As the history of Franco-German quarrels go, this one seems mild – and rather confusing. It goes, however, to the heart of the Franco-German problem: a half-century after the two countries signed a treaty promising to bring their peoples closer together, their citizens live mostly back-to-back lives.
Their governments may be partners in European politics but ask any young French person to name a popular German rock band – or vice versa – and the answer is likely to be a blank.
Now the French Education Minister has provoked a cross-Rhine storm by proposing to abolish special classes which allow some clever French 11-year-olds to learn German alongside English from the first year of secondary school. Instead, says the minister, Najat Vallaud-Belkacem, all children in France will be taught a second modern language of their choice from the age of 12.
Ms Vallaud-Belkacem insists that her proposals will increase the number of German speakers in France. Petitions circulating on the internet and angry comments by German ministers suggest otherwise. They say that the abolition of the “two-language” classes will be the death knell of German speaking in France. Given a choice of a second modern language at 12, many French children will opt for Spanish, Italian or Russian.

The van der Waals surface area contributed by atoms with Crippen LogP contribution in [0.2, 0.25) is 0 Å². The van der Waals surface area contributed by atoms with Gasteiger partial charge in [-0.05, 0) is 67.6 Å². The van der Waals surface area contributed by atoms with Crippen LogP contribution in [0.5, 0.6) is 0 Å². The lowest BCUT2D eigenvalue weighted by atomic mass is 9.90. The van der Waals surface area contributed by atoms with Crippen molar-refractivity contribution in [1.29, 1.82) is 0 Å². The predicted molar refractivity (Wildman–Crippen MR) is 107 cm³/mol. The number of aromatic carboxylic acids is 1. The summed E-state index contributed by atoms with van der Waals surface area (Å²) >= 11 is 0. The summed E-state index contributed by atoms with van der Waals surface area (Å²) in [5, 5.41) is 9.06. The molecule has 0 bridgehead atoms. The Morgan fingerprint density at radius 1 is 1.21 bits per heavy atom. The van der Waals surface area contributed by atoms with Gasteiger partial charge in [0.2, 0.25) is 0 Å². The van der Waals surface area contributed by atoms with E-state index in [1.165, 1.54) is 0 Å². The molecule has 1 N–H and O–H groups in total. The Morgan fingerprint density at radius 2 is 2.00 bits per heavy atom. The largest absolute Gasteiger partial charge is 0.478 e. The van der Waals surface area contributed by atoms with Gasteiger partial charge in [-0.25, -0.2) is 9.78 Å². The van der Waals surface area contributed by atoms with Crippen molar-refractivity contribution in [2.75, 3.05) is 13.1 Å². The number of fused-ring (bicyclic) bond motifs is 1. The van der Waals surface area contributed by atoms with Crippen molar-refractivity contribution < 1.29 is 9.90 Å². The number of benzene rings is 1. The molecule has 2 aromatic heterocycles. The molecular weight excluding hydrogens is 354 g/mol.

The German ambassador in Paris has written a letter of complaint and concern to the Education Minister. A junior German foreign minister, Maria Böhmer, spoke of “painful news for all those who work to cement Franco-German relations”.
Chancellor Angela Merkel is reported to be preparing to raise the subject in a telephone call to President François Hollande. The political friendship between the two countries will never be complete, Ms Merkel said recently, unless more young French and more young Germans speak both languages. She should know. When she speaks to Mr Hollande, she speaks English or uses an interpreter.
Ms Vallaud-Belkacem’s proposals are part of a reform of the curriculum of French colleges, or middle schools, which educate children between the ages of 11 and 15. Amongst other things, she wants to abolish the bi-langue or “two-language” classes for 11-year-olds which were created 10 years ago.
By offering joint intensive courses, the classes revived German teaching in France by exploiting the obsession of middle-class French parents with their children’s skills in English. Similar classes were created in Germany. The classes are available to about 15 per cent of French 11-year-olds – the cleverest and most enthusiastic pupils.
Ms Vallaud-Belkacem says that her plan to make teaching of two modern languages compulsory from the age of 12 will be more effective and less elitist. “All college pupils, not just the most privileged, will be given the fundamental skills they need to succeed in life,” she said.
Statistics suggest otherwise, however: more than 40 per cent of French secondary-school children choose Spanish as their “third” language (after French and English).
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